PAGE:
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Tough love when grown kids ask for money

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In the case of the parent-child dynamic, parents can unconsciously use money to control their grown children and children can use continual requests for financial assistance as a way to avoid growing up and taking responsibility for themselves.

Frequently, financial gifts come with unspoken conditions, Jon Gallo says. He advises a couple to first talk out any request for money from their grown children. If they decide to give or lend money, make any conditions clear from the outset.

Yes or no
Handled correctly, either a no or yes in response to a request for money can enhance the relationship between a parent or parents and child. Handled incorrectly, the relationship between parent and child can suffer great harm. Parents should consider several factors as they deliberate.

Several factors parents should consider:
Any financial history. What financial assistance have you provided to your children in the past? Has it been in the form of loans or gifts? How has the child used the money?
Siblings. How will your other children feel about you giving or lending money to siblings? Have you treated, or do you intend to treat them equally when it comes to gifting or lending money?
Conditions. Do you want to attach conditions to the gift or loan, such as what it can be used for? Will you make the gift or loan formally or informally?

Parents should discuss these issues together before reaching a decision, and may also want to consult with their financial adviser. Either way, parents should stay on the same page when it comes to the request as difficulties can arise when one parent doesn't want to provide financial help and the other gives money behind his or her back.

Gift or loan
Frequent financial gifts or continual support have the effect of creating and prolonging financial dependence on parents and can also bring parents to their knees financially. Klontz recalls a couple he counseled who were running through hundreds of thousands of dollars to support their three children in lavish lifestyles. Looking at the numbers, they figured that their original $11 million nest egg would be spent in a matter of years.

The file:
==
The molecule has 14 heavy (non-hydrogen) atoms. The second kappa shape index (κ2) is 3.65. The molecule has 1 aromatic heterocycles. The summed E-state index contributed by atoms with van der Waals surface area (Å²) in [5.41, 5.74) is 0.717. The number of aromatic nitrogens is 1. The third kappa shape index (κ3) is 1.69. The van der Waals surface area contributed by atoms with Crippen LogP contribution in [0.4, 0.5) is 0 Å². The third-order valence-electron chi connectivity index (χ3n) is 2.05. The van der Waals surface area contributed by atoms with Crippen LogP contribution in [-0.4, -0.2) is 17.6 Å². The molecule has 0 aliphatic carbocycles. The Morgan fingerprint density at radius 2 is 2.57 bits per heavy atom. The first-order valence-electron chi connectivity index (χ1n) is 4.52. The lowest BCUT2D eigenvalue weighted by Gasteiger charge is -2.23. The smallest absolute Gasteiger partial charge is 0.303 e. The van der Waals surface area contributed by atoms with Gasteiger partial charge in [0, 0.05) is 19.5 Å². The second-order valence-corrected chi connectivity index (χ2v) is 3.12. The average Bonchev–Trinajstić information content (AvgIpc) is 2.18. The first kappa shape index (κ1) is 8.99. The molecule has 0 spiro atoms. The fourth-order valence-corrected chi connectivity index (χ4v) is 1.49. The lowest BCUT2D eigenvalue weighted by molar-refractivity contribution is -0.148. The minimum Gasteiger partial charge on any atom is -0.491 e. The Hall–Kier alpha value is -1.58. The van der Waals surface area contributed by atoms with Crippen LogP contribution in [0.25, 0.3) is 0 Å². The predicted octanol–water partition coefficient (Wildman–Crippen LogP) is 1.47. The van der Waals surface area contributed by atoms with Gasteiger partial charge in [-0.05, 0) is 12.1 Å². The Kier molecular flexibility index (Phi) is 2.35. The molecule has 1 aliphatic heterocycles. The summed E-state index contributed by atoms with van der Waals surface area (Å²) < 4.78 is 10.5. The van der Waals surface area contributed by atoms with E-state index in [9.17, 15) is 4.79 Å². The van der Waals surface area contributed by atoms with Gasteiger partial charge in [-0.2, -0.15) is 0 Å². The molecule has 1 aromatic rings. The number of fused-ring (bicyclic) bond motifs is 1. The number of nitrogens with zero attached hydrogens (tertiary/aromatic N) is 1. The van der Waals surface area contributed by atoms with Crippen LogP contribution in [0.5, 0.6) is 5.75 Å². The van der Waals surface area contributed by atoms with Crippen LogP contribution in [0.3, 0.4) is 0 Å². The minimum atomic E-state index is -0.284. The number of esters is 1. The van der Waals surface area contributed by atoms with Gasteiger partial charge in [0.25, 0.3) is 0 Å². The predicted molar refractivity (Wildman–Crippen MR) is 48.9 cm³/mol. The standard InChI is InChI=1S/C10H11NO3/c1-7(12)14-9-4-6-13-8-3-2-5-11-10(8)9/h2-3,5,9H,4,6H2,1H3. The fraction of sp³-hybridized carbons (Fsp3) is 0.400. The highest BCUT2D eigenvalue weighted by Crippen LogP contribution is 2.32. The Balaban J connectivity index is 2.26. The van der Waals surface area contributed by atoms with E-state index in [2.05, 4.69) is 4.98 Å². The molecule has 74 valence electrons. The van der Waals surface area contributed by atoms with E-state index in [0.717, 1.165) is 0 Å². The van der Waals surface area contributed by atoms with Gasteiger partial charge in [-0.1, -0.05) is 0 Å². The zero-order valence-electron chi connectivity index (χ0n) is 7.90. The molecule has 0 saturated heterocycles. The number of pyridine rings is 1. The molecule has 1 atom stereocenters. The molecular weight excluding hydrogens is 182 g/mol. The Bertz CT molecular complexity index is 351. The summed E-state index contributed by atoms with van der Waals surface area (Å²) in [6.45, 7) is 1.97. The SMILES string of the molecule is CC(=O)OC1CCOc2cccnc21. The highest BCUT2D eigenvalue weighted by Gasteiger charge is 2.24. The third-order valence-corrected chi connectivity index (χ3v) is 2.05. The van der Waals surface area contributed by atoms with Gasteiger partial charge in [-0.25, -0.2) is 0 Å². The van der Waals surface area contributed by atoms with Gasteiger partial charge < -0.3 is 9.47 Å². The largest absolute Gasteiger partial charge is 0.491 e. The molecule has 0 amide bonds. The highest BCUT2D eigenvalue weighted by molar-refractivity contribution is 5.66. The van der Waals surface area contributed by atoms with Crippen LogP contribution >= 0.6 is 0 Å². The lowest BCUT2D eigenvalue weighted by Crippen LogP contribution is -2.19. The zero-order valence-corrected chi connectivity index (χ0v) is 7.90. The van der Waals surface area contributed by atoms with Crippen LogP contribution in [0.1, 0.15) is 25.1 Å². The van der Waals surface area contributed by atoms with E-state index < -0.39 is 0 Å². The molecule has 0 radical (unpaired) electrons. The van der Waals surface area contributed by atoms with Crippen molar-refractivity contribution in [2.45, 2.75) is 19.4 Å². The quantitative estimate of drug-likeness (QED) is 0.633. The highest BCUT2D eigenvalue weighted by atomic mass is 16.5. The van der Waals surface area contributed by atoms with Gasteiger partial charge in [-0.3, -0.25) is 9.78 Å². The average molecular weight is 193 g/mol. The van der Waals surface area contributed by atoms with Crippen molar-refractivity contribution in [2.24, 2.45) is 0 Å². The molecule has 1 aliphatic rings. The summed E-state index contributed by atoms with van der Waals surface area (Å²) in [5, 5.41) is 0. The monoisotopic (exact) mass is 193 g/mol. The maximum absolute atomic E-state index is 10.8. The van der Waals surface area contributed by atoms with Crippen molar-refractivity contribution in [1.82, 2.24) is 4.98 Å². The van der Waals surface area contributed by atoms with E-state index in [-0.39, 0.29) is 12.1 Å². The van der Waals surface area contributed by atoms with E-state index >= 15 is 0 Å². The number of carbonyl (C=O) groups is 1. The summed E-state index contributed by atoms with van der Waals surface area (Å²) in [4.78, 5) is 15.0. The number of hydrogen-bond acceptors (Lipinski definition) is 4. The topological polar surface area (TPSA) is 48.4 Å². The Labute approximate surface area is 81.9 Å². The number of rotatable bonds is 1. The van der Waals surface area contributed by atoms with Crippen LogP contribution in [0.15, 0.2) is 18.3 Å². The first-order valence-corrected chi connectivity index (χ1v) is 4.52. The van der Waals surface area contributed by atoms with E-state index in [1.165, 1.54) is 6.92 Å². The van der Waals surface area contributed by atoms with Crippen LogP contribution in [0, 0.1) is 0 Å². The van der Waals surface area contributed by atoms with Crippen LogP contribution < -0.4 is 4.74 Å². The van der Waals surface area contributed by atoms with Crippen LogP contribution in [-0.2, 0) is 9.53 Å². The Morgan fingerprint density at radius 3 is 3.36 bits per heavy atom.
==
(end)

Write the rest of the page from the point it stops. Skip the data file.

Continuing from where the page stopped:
"After working with us, the couple were able to tell their children that they would stop their financial support within the next six months and that no further financial support would be given unless their financial adviser signed off on the request," Klontz says. "That way the kids had some time to deal with the change in circumstances and within a year or two had sold their expensive houses and moved into something more affordable."

Loans, when handled correctly, can work to the benefit of both parent and child. Dr. Glenn Whitman, director of transplantation at Temple University Hospital in Philadelphia, has lent money to each of his three sons through a third-party company designed to facilitate such services, Circle Lending.

Five years ago, his eldest son Arthur was in a bind -- his nonprofit, the Ghana Education Project, needed funds. Dr. Whitman wanted to help, but already had maxed out his budget for charitable giving for the year. So he turned to Circle Lending and with the company's help, devised a loan agreement that would help both parties. The experience was so successful that he repeated it when his son Nathanial needed money for a down payment on a house and his other son, Isaac, needed help with medical school living expenses.

"When you see your kids, you don't want to be saying to them, 'You owe me money,'" he says. "Circle Lending takes all of that out of the picture -- it prevents me from ever having to deal with it."

While many attorneys will draw up lending agreements between family members, Circle Lending will also handle the administration and collection of the funds you lend.

Advice and the actual drawing up of an agreement is available for a flat fee of $99 to $599, depending on the type of loan; servicing is $9 a month, according to vice president Jim Smith.

Lenders have lots of flexibility when setting terms -- they decide whether a grace period is permitted and are consulted if the borrower encounters a financial difficulty and can't pay. In such a case, the lender can decide to add payments on to the end of the loan term, forgive payments or take interest-only payments.

Bankrate.com's corrections policy-- Posted: Feb. 2, 2007
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